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Thanks to: Brooklyn Street Art, r/stencils, Stencil Art FB group, r/streetart
Spinning vinyl: Ween, Talking Heads, Zappa
Photo: Zombie Pelosi by Xsacto
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Medieval Graffiti to Repel Witches and Evil Spirits Found In Britain
21 OCTOBER, 2020 - 17:52 ED WHELAN
In Britain, a mysterious discovery has been made in the ruins of a church in an abandoned medieval village. On some stones, archaeologists have found graffiti and some enigmatic marking. It is believed that the markings were made to ward off evil spirits or witches. This discovery is a timely one as we approach Halloween.
Currently, there is a major infrastructure project being carried out in Stoke Mandeville, Buckinghamshire, England. It involves the construction of rail lines and a highway. This project will totally destroy a long-abandoned medieval village. ‘The deserted village site stands among fields half a mile south of today's Stoke Mandeville’, according to the Buckingham Archaeological Society . Archaeologists from Fusion JV are currently working to excavate as much of the village as they can.
Deserted medieval village
The focus of their work is on the ruins of the 12 th-century church of St Mary’s now little more than rubble. This was demolished many centuries ago, however, archaeologists were stunned to find beneath a heap of stones, the walls and floors of the place of worship. Andrew Harris, a manager with Fusion JV stated that ‘The levels of preservation of some of the features of the church are surprising given its age’ reports the HS2 Media Centre .
On the stones, of the demolished church they have found some graffiti. They have also discovered some curious markings. According to The Bucks Herald , ‘Two stones with a central drilled hole from which a series of lines radiate in a circle have been uncovered at the site of St Mary’s’. These engravings were of great interest to the team of archaeologists.
Witches marks or medieval graffiti?
One possibility was that the markings are medieval sundials that were used to tell the time and indicate the time for mass and prayers to the faithful. However, the engravings were found on a stone that was close to the ground. This would seem to indicate that they were not sundials.
Echoes Are All I See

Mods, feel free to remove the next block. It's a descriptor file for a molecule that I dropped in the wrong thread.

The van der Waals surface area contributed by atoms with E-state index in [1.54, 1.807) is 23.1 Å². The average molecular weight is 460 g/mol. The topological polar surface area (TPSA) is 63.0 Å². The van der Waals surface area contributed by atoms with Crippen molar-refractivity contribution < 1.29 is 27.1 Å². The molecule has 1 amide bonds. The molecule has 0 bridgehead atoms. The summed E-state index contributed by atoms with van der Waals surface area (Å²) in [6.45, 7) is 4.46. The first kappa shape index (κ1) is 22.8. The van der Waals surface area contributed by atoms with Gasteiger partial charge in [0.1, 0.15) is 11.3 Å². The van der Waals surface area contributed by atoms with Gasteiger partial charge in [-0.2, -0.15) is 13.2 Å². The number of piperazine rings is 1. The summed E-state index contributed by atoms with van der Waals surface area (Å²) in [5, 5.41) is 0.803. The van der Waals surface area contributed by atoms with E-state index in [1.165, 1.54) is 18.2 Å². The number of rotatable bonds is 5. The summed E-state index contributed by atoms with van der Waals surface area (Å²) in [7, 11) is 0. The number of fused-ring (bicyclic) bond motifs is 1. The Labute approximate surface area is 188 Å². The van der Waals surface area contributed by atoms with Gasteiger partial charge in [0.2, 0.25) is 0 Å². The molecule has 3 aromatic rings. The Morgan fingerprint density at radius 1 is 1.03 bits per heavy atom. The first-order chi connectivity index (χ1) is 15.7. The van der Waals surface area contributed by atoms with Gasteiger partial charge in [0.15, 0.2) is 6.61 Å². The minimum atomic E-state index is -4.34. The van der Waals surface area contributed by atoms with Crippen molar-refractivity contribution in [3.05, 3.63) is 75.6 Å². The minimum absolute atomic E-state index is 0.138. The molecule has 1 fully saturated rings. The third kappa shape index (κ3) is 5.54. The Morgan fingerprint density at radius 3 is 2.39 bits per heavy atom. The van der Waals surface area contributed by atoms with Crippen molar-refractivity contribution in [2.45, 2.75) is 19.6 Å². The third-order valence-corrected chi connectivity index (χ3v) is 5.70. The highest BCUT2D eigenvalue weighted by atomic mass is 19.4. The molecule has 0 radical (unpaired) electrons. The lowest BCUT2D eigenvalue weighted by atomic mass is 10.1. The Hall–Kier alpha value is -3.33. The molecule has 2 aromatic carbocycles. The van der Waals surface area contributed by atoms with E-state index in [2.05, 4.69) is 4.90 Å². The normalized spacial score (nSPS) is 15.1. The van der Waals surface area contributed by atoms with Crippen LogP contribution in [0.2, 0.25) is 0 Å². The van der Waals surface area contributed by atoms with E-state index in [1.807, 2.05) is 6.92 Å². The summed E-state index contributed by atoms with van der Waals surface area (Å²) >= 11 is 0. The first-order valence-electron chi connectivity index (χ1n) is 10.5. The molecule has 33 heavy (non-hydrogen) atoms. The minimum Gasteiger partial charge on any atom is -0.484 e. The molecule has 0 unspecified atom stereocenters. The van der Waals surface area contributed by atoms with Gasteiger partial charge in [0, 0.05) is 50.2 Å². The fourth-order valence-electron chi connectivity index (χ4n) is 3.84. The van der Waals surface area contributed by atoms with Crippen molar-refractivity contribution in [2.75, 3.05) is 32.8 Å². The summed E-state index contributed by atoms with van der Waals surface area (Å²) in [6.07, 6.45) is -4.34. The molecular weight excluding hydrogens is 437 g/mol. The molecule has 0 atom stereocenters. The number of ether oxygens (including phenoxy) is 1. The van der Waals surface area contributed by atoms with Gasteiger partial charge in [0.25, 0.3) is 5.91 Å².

By marcella faustini, for Art Practical
September 10, 2015
“No one lives but me, shadows are my only friends, and ghosts are all I see.”
—Minimal Man, “Loneliness,” from The Shroud Of, 1981.
Despite the gentrifying pressure of high real-estate prices, the history of San Francisco’s underground culture and some of its notorious characters still haunts the city. Such is the case with Minimal Man, an early ’80s band fronted by Patrick Miller. The band, with a blend of post-punk, noise, and industrial music, produced six albums and numerous singles with a rotating cast of members. Although its output remains semi-obscure, the band has a cult following among enthusiasts of genre-bending music. Great interest is also derived from Miller’s erratic life, which took him to a handful of cities in the United States and Europe, leaving a trail of stories that are recounted and mythologized as part of the subculture of the cities he inhabited.
The documentation of the band’s existence while in San Francisco is scattered. Between previously published articles, phone calls, and email exchanges with members from different incarnations of the band, a semblance of the band’s trajectory can be pieced together.
Minimal Man’s sound is often grouped with industrial music and bands like Chrome, Suicide, and NON, although Miller claimed to have eschewed style categories when making the music. His musical premise was to rely upon synthesizers rather than guitars for the sound.
The first album, The Shroud Of (1981), sounds as if someone is singing from a far room. The lyrics touch on uneasy subjects such as alienation and despair, and the combination of synths and noise creates an ominous atmosphere. The music’s influences of punk and noise gave way to industrial sounds and hints of electronic body music (EBM, a danceable combination of postindustrial music and synth-punk); this last development came about during Miller’s time in Belgium, where EBM first developed.
The course of the band’s musical development is uneven. There are backward nods to arena rock in Safari (1984) and a disparate choice of more conventional instruments for Hunger is All She Has Ever Known (1988). But Minimal Man reached its highest point when it merged noise, industrial, punk, and cold wave, creating dark and powerful moments conducive to solitary dancing with shut eyes and clenched fists. Both The Shroud Of and Sex with God (1985) are examples of this successful intersection of musical styles.
Thanks to: Eleni, s/stencils, Brooklyn Street Art (Jaime Rojo), and only_stencil_archive (IG)
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